|I love mail away stuff. I think it started when I first saw the ad for a “Rocket Firing Boba Fett.” I’ve collected box tops, proofs of purchase, UPC and Flag Points. From Crystal Skeletons to Star Wars Survival Kits, I’ve sent for a ton of stuff over the years. I came across the subject of this review and thought it unique enough to dust off and bring to the light of day.
The 1989 “Batman” has been on my list of top 10 favorite films for a long time. Well, for that matter, it’s been on my list since 1989. As a wee one, my favorite superhero was Batman, and he still is to this day. I don’t read much of the newer Batman stuff on News shelves these days. I find it just messes with my ideas of who he is, what he stands for, and how he accomplishes his business.
I recently re-screened the 1989 version of the film when it was on TV. I know a lot people are oohing over the “Dark Knight,” including me. However, as a film buff you have to look at the 1989 film in context for it’s time. And for it’s time, it was a pretty dark look at the caped crusader.
Consider this, the previous film version of the Joker had been played by Cesar Romero, and played for laughs at that. The non-comic reading public knew a Batman from a TV show that danced and joked more than he fought crime. The ones who didn’t know him from the TV show, got their taste of Batman from the animated “Super Friends.”
The thing I remember the most from the first time I saw the Tim Burton version of Batman was the visual style. It had a very real world look to it, at least as much as could expect from a late eighties movie. The second thing was this Batman was getting back to his Noir roots. There’s some obvious inspirations from a variety of comics, including 1986’s “Dark Knight Returns” and “Batman: Year One.” The Joker is not quite the psycho that comic readers had seen, but he’s no Romero either. Honestly, if Jack Nicholson had played the Joker as over the top disturbed as Heath Ledger in 1989, I can guarantee it would have been rated R or may not have made it to the screen at all without heavy cuts. Ironic when you think about it, Tim Burton is normally known for surreal fantasy environments, and yet he was responsible for bring Batman backto a gritty real world environment more in line with a Raymond Chandler novel than the Bat-tusi.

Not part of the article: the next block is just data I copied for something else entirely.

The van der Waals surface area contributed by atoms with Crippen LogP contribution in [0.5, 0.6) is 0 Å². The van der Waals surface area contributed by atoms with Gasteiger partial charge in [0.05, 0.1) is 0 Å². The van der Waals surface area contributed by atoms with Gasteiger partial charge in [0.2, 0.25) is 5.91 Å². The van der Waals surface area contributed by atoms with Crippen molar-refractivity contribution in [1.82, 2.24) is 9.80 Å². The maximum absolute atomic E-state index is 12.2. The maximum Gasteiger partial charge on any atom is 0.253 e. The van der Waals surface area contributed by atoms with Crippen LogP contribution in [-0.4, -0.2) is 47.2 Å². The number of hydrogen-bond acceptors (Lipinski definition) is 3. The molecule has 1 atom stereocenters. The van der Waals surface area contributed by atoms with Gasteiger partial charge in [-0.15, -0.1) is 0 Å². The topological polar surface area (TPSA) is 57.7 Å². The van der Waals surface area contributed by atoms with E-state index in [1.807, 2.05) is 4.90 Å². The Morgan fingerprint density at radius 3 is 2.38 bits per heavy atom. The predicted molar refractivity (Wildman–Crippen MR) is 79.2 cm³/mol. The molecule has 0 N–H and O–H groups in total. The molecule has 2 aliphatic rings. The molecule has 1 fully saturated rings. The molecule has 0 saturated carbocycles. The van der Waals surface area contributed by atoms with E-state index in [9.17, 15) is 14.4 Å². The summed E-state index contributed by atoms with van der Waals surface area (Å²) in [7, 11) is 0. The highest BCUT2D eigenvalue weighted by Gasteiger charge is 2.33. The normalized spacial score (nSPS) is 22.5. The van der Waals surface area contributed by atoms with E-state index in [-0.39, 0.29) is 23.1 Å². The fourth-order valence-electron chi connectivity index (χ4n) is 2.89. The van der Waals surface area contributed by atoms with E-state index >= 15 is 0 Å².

The reveal of the 1989 Batmobile in the film is a pretty perfect scene. Batman and Vicki Vale racing out of the museum, and her asking, “Which car?” The camera pans back to show us there isn’t any doubt about which car it would be.
The Batmobile in this case turn out to be a cross between James Bond’s Aston Martin, a rocket engine, and a Corvette. It’s long and mean looking. This car is meant to inspire fear and awe as much as Batman’s costume itself. Most of the film and animated versions of Bruce Wayne’s ride were at least inspired by this car, with the “Tumbler” version in the new film being the break from that styling.
As a model kit, the Batmobile looks just as it should. Unlike a lot of other kits, this is one that if you didn’t paint anything, it would probably still turn out decent. There are a number of little details on the car as well as a full interior. You really wouldn’t expect anything else for a scale model would you?